The Sonoma City Council overcame its previous division Monday and voted unanimously to join the Sonoma County Clean Power Authority.
The vote is the latest in a series of 11th-hour decisions by cities on whether to join the county's fledgling public power program. Sonoma became the fifth city to join.
"It gives me great pleasure to vote yes and make this a unanimous vote of the Sonoma City Council," said Mayor Ken Brown, who had previously said he was inclined to vote no.
With Sonoma, the power authority now may serve 79 percent of the utility customers in the county, Sonoma Clean Power interim CEO Geof Syphers said after the vote.
"I think we are finally getting the right information out," Syphers said.
Sonoma council members said the shift away from skepticism of the county program, touted as a greener alternative to PG&E, was due in large part to Santa Rosa's unanimous, yet tentative, vote last week to join the public power agency.
Power agency officials agreed to recommend to their board several conditions Santa Rosa said it needed to participate in the program, including additional ratepayer protections and a method for cities to avoid financial penalties if they later decide to withdraw from the public power agency.
Those changes bolstered the Sonoma council's decision to join the agency.
"I've been in favor of the City of Sonoma joining this for quite some time and I think changes proposed by the city of Santa Rosa should make it a stronger program and hopefully should alleviate concerns," Councilman Stephen Barbose said.
The 4-0 vote featured Laurie Gallian abstaining because her husband works for PG&E.
The council nominated Barbose to sit on the power agency's board.
Sonoma Clean Power aims to supplant PG&E with competitive rates and a cleaner energy portfolio.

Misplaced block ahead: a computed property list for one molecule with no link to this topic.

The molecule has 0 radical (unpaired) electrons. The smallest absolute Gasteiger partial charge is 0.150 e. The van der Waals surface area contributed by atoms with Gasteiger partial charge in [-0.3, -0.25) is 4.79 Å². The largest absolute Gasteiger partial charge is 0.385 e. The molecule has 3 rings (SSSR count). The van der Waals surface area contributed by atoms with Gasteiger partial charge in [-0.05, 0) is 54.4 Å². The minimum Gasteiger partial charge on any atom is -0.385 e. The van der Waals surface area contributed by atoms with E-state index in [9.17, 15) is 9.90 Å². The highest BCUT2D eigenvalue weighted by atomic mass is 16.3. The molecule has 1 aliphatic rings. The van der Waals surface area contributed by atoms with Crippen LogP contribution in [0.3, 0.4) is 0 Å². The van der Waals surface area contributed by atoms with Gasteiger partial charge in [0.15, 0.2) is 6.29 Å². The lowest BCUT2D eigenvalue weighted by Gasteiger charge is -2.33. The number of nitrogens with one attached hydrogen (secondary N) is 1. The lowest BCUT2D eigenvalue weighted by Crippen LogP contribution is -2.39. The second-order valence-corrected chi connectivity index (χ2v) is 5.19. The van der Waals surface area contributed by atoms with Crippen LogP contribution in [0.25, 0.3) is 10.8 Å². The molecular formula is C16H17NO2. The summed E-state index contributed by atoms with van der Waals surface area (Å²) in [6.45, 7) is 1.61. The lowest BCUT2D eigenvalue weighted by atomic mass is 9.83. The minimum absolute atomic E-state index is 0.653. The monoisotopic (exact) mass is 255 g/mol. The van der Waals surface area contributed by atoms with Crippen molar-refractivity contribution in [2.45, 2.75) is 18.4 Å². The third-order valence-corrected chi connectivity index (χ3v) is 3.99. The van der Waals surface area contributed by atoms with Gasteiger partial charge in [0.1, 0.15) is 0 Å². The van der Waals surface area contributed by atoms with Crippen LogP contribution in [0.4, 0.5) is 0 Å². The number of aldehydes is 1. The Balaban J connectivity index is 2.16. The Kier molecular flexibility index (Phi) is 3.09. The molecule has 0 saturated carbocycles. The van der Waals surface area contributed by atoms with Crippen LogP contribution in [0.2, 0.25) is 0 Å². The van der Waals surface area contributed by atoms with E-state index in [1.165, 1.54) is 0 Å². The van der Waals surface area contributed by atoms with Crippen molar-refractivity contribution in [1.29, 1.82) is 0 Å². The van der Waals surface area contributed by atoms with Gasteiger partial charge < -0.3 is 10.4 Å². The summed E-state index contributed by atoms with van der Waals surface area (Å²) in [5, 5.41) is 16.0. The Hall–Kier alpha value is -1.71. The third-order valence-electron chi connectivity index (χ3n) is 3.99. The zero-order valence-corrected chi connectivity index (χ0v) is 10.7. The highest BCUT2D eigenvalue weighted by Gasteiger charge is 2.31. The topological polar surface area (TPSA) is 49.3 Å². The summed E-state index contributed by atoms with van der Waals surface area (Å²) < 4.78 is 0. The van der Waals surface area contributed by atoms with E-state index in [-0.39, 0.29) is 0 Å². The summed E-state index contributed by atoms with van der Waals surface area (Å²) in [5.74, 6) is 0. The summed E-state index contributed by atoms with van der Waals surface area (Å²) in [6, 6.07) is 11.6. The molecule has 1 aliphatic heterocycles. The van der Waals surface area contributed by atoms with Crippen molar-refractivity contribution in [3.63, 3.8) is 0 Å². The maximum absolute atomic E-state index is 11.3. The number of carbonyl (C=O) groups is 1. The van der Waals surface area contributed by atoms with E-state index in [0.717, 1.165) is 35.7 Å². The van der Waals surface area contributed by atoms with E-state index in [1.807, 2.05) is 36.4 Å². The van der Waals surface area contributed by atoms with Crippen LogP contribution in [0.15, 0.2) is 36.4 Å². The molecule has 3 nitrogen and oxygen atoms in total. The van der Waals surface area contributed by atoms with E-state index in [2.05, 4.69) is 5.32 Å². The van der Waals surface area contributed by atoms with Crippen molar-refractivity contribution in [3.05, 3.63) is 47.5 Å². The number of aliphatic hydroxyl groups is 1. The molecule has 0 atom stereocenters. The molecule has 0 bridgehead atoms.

The public agency would broker an energy portfolio with greater focus on renewable sources, including solar, wind, geothermal and small hydroelectric projects. PG&E would continue handling billing, transmission, metering, customer service and repairs.
Windsor joined on early as other cities continued to debate the matter. Windsor will be the only city seated when the power authority's board of directors meets July 25 to vote on changes tentatively agreed by Santa Rosa and agency officials. They also will consider approving Syphers' compensation package.
Sonoma, Windsor, Cotati, Santa Rosa and Sebastopol will eventually have seats on the power agency's board, reducing the county's seats.
Petaluma, Rohnert Park and Cloverdale have decided not to immediately join the program.
During Monday's hearing, council members still raised concerns about how the program would be governed and the weight of smaller cities' votes.
Councilman David Cook again stated his concerns that customers are automatically enrolled and must opt out of the program, as well as his trepidation about government delving into private enterprise.
But Cook said that his confidence in the program grew after the agency gave cities more time to consider the program.
"Government control (of a power agency) is of a concern but it's one I can live with if it gives customers more control," Cook said. "I'm going to go ahead and support this."
Syphers explained to the council that state law requires the opt-out provision as a way of promoting fair competition between large corporations and municipalities.